Previous emissions reduction gains are threatened by the transport sector, wildfires and landfill emissions. This means that California will meet its 2030 climate targets more than three decades late – in 2061 – and could be more than 100 years late in meeting its 2050 target if the average rate of emissions reductions from the past year hold steady, according to a new study tracking more than a decade of environmental and economic indicators in the Golden State.
The eleventh annual California Green Innovation Index - released by the nonpartisan nonprofit Next 10 and prepared by Beacon Economics - finds the state needs to reduce emissions by an average of 4.51 percent each year - marking a three-fold increase from the 1.15 percent reduction seen in 2017 - to meet the requirements of SB 32, which raised the state’s emissions reduction goal to 40 percent below 1990 levels by 2030.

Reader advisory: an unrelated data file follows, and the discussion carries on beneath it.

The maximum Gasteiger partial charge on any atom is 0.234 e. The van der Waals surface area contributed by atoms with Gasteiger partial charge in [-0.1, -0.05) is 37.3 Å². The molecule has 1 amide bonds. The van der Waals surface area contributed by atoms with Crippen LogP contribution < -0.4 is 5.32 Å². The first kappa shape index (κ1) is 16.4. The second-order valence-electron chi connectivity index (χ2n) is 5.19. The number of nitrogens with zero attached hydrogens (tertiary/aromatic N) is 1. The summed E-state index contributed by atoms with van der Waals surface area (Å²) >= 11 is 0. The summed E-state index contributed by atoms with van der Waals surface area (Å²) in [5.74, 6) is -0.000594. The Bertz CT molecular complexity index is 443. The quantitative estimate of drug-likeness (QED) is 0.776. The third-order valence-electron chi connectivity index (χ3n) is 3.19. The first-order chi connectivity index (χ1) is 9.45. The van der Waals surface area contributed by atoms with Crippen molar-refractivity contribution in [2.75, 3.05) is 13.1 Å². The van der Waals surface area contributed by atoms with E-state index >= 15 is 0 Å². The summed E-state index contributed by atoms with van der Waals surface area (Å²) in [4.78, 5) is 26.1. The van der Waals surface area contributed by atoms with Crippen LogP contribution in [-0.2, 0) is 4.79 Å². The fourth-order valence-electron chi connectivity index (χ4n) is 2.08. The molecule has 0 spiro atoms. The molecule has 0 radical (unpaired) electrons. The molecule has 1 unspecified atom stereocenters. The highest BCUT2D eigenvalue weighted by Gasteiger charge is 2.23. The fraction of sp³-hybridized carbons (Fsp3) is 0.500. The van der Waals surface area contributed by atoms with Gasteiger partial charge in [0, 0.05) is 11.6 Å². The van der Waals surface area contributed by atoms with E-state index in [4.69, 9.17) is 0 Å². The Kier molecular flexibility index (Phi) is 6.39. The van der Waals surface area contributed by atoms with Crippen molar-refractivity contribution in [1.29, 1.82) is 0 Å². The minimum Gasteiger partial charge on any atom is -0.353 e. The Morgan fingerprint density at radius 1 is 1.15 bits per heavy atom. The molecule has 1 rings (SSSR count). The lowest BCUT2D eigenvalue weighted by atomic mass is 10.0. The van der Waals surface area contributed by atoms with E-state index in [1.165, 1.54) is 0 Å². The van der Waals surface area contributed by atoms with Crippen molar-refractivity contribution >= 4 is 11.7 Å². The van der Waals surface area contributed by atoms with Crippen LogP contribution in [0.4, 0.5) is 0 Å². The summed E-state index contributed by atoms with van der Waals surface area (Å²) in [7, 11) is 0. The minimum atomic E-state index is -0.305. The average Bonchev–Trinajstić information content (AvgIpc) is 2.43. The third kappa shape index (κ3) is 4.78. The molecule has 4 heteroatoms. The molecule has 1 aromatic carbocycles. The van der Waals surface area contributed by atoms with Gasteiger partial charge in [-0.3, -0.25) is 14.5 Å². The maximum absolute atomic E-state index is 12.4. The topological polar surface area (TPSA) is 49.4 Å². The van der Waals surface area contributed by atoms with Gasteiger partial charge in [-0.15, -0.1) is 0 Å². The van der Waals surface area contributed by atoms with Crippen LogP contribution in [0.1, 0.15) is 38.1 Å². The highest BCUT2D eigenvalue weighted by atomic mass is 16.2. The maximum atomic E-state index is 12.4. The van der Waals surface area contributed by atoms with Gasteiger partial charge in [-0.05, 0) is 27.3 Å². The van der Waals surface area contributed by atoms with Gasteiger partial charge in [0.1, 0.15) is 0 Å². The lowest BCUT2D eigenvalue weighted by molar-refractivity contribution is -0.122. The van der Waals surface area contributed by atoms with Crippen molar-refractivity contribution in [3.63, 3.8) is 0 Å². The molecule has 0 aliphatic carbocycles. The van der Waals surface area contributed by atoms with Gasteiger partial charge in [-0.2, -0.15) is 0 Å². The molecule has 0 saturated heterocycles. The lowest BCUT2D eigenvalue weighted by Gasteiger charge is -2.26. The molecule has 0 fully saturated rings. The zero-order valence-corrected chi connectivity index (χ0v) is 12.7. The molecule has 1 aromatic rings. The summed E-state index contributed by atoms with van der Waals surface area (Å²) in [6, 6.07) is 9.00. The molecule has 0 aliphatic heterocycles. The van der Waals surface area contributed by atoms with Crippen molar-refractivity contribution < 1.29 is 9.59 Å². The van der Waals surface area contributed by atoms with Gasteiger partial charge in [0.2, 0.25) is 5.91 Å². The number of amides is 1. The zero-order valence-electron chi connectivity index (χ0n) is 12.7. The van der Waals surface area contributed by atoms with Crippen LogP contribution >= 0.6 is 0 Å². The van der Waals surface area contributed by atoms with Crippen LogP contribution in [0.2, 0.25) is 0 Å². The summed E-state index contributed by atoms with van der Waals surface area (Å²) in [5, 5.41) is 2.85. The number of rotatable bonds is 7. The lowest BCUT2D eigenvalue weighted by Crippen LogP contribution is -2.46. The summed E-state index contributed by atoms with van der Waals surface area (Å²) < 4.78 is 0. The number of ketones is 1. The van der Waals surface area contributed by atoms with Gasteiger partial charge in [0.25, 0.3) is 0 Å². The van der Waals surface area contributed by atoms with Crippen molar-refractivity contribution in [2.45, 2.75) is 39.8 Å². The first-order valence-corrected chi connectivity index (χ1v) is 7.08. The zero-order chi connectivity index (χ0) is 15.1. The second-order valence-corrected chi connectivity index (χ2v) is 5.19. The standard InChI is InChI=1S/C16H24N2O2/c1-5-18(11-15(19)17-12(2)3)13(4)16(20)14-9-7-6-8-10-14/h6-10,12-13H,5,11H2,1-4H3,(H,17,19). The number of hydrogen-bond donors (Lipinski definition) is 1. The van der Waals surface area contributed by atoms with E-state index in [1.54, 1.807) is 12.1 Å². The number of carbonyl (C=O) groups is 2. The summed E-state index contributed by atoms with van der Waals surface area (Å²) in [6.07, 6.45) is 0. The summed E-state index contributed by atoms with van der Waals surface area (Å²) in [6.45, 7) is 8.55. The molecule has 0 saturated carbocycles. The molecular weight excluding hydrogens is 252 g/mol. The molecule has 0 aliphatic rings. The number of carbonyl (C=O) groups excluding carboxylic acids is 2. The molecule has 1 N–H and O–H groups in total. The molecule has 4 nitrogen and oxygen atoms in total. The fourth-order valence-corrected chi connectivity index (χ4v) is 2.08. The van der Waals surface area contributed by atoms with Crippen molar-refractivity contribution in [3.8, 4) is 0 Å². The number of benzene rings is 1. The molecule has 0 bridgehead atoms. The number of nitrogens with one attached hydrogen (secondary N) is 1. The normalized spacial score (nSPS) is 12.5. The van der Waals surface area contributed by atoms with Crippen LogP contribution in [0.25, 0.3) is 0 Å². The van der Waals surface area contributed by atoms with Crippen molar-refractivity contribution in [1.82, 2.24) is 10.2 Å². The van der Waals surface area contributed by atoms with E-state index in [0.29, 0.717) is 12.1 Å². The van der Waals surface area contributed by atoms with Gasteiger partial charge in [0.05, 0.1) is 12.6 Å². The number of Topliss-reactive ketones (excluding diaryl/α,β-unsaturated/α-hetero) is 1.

“California has made tremendous gains cutting pollution without detrimental economic impacts” said F. Noel Perry, businessman and founder of Next 10. “The state’s per capita GDP has grown more than 41 percent while per capita greenhouse gas emissions have fallen by just over 25 percent since 1990. But this year’s Index serves as a wake-up call - we’re going to need major policy breakthroughs and deep structural changes if we’re going to deliver the much steeper emissions reductions required in the years ahead.”